Pulsing cellular dynamics in genetic circuits have been shown to provide critical capabilities to cells in stress response, signaling and development. Despite the fascinating discoveries made in the past few years, the mechanisms and functional capabilities of most pulsing systems remain unclear, and one of the critical challenges is the lack of a technology that allows pulsatile regulation of transgene expression both in vitro and in vivo. Here, we describe the development of a synthetic BRET-based transgene expression (LuminON) system based on a luminescent transcription factor, termed luminGAVPO, by fusing NanoLuc luciferase to the light-switchable transcription factor GAVPO. luminGAVPO allows pulsatile and quantitative activation of transgene expression via both chemogenetic and optogenetic approaches in mammalian cells and mice. Both the pulse amplitude and duration of transgene expression are highly tunable via adjustment of the amount of furimazine. We further demonstrated LuminON-mediated blood-glucose homeostasis in type 1 diabetic mice. We believe that the BRET-based LuminON system with the pulsatile dynamics of transgene expression provides a highly sensitive tool for precise manipulation in biological systems that has strong potential for application in diverse basic biological studies and gene- and cell-based precision therapies in the future.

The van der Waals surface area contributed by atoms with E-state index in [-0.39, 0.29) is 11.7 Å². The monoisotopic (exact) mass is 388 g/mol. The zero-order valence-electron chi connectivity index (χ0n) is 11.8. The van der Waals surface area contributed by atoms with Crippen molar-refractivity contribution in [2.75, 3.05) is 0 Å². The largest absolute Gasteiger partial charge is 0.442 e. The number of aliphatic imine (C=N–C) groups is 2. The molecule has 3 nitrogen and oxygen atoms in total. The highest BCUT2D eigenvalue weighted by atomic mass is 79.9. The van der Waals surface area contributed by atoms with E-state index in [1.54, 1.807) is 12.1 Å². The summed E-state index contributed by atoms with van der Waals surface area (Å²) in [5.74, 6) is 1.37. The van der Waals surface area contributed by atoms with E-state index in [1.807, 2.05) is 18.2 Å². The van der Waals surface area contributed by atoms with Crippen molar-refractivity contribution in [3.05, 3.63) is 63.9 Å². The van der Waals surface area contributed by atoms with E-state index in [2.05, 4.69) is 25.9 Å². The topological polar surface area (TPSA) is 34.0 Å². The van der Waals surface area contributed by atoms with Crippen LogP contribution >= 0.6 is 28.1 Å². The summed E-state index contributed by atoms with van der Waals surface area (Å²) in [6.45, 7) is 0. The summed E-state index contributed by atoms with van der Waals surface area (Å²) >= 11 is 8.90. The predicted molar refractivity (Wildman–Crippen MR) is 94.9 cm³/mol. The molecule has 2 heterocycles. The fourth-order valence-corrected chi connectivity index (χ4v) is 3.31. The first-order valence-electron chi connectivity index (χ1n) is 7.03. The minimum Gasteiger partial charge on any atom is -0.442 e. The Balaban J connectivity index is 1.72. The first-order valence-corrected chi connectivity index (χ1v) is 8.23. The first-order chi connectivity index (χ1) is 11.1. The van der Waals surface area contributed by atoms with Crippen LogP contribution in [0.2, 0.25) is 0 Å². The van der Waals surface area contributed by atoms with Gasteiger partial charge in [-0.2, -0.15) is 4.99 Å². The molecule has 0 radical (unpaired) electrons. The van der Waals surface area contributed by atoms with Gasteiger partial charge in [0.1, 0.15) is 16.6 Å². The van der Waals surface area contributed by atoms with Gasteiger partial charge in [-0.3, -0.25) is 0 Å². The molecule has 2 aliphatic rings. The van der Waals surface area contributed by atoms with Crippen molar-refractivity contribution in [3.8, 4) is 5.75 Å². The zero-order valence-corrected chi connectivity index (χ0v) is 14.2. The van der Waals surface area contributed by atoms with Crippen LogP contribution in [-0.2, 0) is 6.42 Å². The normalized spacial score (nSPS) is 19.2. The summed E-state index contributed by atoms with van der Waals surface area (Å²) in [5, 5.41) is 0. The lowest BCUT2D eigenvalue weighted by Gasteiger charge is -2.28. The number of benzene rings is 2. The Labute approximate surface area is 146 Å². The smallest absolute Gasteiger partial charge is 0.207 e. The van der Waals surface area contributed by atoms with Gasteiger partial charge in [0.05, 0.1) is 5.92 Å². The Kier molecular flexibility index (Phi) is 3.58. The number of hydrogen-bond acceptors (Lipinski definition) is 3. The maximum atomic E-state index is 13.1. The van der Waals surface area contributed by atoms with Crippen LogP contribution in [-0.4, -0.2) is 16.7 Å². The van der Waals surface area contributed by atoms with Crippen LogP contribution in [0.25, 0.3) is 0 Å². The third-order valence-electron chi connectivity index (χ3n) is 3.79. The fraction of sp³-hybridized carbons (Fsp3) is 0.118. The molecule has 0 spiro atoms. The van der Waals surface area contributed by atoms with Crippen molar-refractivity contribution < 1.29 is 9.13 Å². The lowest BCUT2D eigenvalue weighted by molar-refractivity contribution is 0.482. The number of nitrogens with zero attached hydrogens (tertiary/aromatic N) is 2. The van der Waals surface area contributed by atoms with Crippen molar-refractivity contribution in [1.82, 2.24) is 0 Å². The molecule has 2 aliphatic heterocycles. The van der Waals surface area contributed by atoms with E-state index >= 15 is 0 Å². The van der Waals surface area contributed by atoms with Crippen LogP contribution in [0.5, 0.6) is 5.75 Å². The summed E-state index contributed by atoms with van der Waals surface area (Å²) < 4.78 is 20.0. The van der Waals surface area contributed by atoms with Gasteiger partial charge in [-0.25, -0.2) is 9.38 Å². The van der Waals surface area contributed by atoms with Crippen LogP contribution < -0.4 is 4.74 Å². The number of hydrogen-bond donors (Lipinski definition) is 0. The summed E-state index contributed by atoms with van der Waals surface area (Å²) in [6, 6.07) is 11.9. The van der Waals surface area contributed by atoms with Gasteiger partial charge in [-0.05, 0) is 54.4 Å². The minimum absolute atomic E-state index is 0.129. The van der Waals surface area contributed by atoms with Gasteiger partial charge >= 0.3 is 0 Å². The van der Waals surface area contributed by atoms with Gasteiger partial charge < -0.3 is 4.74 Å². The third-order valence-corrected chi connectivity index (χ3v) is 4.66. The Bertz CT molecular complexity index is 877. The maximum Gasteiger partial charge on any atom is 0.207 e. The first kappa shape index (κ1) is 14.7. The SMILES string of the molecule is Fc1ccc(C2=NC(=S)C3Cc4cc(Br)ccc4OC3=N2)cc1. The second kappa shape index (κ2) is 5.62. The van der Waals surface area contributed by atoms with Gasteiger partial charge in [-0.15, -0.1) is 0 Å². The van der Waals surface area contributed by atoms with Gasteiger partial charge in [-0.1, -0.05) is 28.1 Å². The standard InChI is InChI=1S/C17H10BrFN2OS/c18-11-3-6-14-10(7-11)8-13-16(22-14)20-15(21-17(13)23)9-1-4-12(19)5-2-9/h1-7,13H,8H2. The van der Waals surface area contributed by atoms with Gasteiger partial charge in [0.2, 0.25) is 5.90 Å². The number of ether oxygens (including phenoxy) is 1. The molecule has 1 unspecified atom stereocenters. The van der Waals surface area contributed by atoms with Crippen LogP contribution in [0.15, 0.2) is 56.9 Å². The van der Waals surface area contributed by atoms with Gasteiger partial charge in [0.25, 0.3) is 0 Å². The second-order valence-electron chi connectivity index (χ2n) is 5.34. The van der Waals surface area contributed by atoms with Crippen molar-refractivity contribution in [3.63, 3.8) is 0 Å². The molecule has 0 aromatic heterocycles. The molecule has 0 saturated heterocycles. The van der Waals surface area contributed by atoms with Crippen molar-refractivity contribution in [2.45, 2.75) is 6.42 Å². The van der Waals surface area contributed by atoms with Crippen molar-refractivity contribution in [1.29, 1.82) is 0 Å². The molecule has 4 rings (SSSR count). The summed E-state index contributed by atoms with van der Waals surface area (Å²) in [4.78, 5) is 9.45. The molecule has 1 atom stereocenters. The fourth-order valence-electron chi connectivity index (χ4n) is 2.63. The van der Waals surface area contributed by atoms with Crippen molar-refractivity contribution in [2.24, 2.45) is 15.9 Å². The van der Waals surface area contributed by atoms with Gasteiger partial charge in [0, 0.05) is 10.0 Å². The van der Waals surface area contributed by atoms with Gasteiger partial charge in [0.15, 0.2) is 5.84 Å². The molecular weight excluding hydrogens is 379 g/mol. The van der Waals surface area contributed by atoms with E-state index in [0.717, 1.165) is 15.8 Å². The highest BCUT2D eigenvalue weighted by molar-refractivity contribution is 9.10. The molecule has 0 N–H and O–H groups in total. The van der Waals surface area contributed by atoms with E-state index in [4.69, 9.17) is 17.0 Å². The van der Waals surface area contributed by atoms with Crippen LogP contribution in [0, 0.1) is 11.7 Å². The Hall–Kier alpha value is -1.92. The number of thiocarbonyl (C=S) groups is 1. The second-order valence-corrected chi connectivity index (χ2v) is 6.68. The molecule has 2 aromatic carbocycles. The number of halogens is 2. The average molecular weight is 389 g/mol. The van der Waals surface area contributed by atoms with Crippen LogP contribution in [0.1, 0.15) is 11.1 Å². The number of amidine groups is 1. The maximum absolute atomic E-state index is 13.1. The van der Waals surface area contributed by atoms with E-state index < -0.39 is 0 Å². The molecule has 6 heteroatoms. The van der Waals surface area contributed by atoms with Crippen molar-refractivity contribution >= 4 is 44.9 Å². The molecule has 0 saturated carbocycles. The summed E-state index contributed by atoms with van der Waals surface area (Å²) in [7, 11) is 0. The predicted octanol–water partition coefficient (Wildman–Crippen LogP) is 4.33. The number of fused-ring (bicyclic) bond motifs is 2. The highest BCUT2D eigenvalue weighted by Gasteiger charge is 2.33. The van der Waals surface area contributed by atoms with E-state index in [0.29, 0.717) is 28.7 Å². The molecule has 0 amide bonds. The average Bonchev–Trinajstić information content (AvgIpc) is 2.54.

Engineering Supramolecular Organizing Centers for Optogenetic Control of Innate Immune Responses.